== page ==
Dead bodies cannot cause outbreaks of disease, the Pan American Health Organization said Wednesday, hoping to avert mass burials of tens of thousands of unidentified victims from the tsunami in Asia and Africa.
There is no danger of corpses contaminating water or soil because bacteria and viruses cannot survive in dead bodies, said Dana Van Alphan, an adviser to the organization's Office of Emergency Preparedness and Disaster Relief.
She said it was important for survivors to be allowed to identify loved ones and urged authorities in tsunami-stricken countries to avoid burying unidentified corpses in mass graves.
"I think that psychologically, people have to be given the chance to identify their family members," she said.
"Whatever disease the person has while still alive poses no threat to public health in a corpse," she added.
Van Alphan warned, however, that the rescue officials handling recently deceased bodies should wear gloves to avoid contact with blood. But she emphasized that any bacteria or virus in the blood would die almost immediately in the open.
The high death toll has left officials desperate to dispose of decomposing corpses. Many officials already have resorted to mass burials, complicating efforts to identify victims and keep accurate death counts.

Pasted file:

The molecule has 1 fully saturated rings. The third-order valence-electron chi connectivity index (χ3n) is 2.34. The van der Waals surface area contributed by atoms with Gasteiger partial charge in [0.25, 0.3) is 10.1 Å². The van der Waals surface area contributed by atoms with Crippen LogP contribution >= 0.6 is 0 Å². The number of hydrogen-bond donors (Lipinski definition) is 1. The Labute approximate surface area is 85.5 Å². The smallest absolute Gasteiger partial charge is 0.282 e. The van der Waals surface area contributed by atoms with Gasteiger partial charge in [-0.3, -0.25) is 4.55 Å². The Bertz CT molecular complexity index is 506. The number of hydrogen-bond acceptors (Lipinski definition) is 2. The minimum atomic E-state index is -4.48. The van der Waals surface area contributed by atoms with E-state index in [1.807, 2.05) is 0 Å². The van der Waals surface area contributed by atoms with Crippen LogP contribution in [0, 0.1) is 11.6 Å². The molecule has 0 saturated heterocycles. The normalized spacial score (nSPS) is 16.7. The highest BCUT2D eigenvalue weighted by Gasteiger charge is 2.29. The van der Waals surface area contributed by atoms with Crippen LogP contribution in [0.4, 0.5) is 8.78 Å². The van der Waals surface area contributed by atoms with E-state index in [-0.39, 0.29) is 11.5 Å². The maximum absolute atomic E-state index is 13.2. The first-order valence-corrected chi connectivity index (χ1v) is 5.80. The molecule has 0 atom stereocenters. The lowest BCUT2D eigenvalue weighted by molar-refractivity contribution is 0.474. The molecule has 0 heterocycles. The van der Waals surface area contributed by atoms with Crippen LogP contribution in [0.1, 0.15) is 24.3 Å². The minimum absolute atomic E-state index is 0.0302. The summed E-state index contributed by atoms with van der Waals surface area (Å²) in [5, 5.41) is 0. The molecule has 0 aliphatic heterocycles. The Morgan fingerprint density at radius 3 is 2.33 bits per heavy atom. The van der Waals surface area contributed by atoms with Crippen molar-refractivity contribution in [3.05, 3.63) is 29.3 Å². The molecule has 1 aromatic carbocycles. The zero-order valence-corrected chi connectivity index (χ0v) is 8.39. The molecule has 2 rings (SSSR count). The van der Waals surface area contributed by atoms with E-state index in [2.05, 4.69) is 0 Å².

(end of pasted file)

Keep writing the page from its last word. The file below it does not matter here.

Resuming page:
On Wednesday, officials in Indonesia's Aceh province bulldozed hundreds of bodies into pits, citing the smell and health concerns. No photographs of bodies were taken and no details of the corpses were recorded to help identify them later.
Officials in Indonesia -- with a death toll at 45,268 -- acknowledged they were making crude estimates, often taking the number of bodies in one mass grave and multiplying it by the number of graves.
Van Alphan urged officials to focus on providing clean water supply, saying the most immediate health threats were water-born diseases like cholera.
"I would recommend that priority number one from the public health point of view is to establish safe water supply," she said.